When 11-year-old Ren’s master dies, he makes one last request of his Chinese houseboy: that Ren find his severed finger, lost years ago in an accident, and reunite it with his body. Ren has 49 days, or else his master’s soul will roam the earth, unable to rest in peace.
Ji Lin always wanted to be a doctor, but as a girl in 1930s Malaysia, apprentice dressmaker is a more suitable occupation. Secretly, though, Ji Lin also moonlights as a dancehall girl to help pay off her beloved mother’s Mahjong debts. One night, Ji Lin’s dance partner leaves her with a gruesome souvenir: a severed finger. Convinced the finger is bad luck, Ji Lin enlists the help of her erstwhile stepbrother to return it to its rightful owner.
As the 49 days tick down, and a prowling tiger wreaks havoc on the town, Ji Lin and Ren’s lives intertwine in ways they could never have imagined. Propulsive and lushly written, The Night Tiger explores colonialism and independence, ancient superstition and modern ambition, sibling rivalry and first love. Braided through with Chinese folklore and a tantalizing mystery, this novel is a page-turner of the highest order.
I really loved this book, though there were definitely some things that it left me pondering on after finishing it. I think The Night Tiger is pretty ambitious in that it’s not a simple story with simple themes. There are so many different things explored in this book, all of them pretty complex issues, and yet they are blended well together to create a cohesive tale.
The characters and their relationships to one another are really important to the overall story. Ji Lin’s relationships with each member of her family is complicated. She loves her mother but I think there is some resentment there as well–her taking on her mother’s debt and trying to pay it off is why she’s taken the job at dance hall which is the catalyst for pretty much everything else in the rest of the book. But, Ji Lin is a good person, and a good daughter, and she’s trying to protect her mother from her step-father’s wrath. She sees her step-father as a hard man who is abusive and cold and can’t understand why her mother always protects him. She used to be very close to her step-brother, like best friends, each other’s confidants, but then he became cold to her as well when he went away to medical school, never writing back or trying to keep in touch when she reached out. All of these family dynamics come into play in a major way throughout the novel. I have to say, I really loved Ji Lin, even when she was making decisions that had me shaking my head. In the end, she’s a good person trying to do the right thing.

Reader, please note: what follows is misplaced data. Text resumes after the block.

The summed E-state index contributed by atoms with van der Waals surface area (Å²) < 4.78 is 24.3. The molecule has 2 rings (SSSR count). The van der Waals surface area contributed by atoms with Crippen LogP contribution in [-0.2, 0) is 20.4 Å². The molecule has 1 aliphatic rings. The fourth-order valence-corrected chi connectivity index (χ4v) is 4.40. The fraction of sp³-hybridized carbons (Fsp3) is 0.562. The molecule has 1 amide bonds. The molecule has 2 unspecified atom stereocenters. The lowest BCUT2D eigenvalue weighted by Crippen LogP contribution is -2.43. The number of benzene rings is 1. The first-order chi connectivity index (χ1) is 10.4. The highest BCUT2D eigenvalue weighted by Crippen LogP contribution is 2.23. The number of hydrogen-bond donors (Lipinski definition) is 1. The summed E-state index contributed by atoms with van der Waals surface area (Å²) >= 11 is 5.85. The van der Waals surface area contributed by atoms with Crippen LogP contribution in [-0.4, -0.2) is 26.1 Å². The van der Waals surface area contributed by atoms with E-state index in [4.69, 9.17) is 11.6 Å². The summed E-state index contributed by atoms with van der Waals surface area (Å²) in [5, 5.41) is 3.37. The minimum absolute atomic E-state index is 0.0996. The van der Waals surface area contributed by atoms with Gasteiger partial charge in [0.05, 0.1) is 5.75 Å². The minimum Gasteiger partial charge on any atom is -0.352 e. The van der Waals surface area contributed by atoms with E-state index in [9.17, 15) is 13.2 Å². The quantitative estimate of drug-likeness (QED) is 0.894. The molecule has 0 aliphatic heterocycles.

Meanwhile, you have Ren, a servant boy with no family who has been taken in by a white doctor after his old master died. Ren had a twin brother who had died several years before, who he still holds on to. The spirit of Ren’s brother is very much around, still filled with worry and connected to his brother. Ren’s story is all about fitting into this new household while on a mission from his old master to find his severed finger (jarred and passed around as a good luck charm) and reunite it with the rest of his body so his spirit can be whole again and move on. I have to say Ren is the other character who I really loved here. Honestly, as far as characters go, they’re all pretty complex (with a couple exceptions) which makes it hard for you to get fully behind any of them when their flaws are so fully exposed in the end.
When the finger somehow ends up with Ji Lin, through a customer at the dance hall, that’s where our story really begins. You have these two interwoven story lines which are intersecting and overlapping as the novel progresses. And the two story lines themselves, are sprawling with many characters and side plots–really there are quite a few moving parts to this tale. There are mysterious deaths, and a tiger on the loose, and this finger that everyone seems to be searching for. Ji Lin gets mixed up in things because of ending up with the finger but then she stays mixed up in things because of her instinct that something is very wrong and her curiosity. And through her dreams in which Ren’s brother comes to her, trying to get her to help. Again, I both loved and hated how stubborn Ji Lin could be. Sometimes it worked out great and sometimes it really didn’t. Such is life!
The pace of the book was good with plenty of things going on and also some quieter, more introspective moments. There are the dream sequences and the flashbacks as well, which helped to keep the story unfolding. The characters in this, many of them, have hidden pasts. Some of these are only barely hinted at in the beginning but become more and more revealed as the story progresses. This is a story of uncovering the truth, whatever that may be, and also a lesson that the truth might not always be very satisfying when you finally have it. I think one of the reasons the relationships are so complex in this is because it mirrors the setting and the complexity of colonial Malaysia, of how all these people and cultures are intertwined and the effects they’ve had on each other.
There was one thing in particular that left me unsatisfied even when it should have made me happy which left me feeling conflicted in the end, but I kind of think that was purposeful and part of one of the overall themes so I’m also kind of satisfied at being unsatisfied in regards to that? If that makes sense. I’m being vague for spoiler reasons. Regardless.
Overall, I really did love this book and it left me a lot to think about. 4/5 stars.